On a recent sunny day, in some nearby woodland, I focused on the smallest thing I could see, a small dot in the grass near where I sat. I shut one eye, then tried to keep my open eye as still as possible.

It was difficult, and I had to make several attempts, but soon all the things which were moving stood out against all the things which were stationary. That much, I expected. What I did not expect was for my perception of what was near the point I was focused on to change.

This slideshow requires JavaScript.

I didn’t take photos at the time, but this mock-up shows a similar environment, and an approximation of the effect. One small region near the point I was looking at tiled itself around much of my central vision. I don’t think it was any particular shape: what I have in this mock-up is a square, what I saw was {shape of nearby thing} tiled, even though that doesn’t really work in euclidian space. If I let my vision focus on a different point infinitesimally near the first, my central vision became tiled with a different thing with its own shape. The transition from normal vision to weird tiling felt like it took about a second.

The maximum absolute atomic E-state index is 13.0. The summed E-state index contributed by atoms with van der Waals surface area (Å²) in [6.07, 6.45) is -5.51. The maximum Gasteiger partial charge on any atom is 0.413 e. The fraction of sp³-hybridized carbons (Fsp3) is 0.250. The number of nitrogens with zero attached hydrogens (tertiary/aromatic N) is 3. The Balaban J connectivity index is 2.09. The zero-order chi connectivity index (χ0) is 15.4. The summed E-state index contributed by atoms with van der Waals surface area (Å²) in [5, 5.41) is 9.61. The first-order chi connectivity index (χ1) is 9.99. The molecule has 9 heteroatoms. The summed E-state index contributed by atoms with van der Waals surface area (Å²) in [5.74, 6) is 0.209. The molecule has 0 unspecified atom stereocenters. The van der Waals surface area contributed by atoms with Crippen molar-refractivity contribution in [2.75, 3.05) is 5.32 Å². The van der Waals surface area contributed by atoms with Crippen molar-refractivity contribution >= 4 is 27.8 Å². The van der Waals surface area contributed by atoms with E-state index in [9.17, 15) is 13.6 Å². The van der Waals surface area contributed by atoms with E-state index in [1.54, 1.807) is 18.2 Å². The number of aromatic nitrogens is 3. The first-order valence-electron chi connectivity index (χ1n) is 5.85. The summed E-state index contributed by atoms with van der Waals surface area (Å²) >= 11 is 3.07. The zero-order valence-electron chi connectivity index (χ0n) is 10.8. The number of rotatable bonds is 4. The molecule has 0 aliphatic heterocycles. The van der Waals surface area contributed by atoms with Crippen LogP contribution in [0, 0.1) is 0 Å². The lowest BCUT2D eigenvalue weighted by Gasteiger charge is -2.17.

How much of this is consistent with other people’s eyes (and minds), I don’t know. It might be that all human vision (and brains) do this, or it might be that the way I learned to see is different to the way you learned to see. Or perhaps we learned the same way, and me thinking about computer vision has literally changed the way I see.

Vision is strange. And I’m not at all sure where the boundary is between seeing and thinking; the whole concept is far less clear than it seemed when I was a kid.

Standard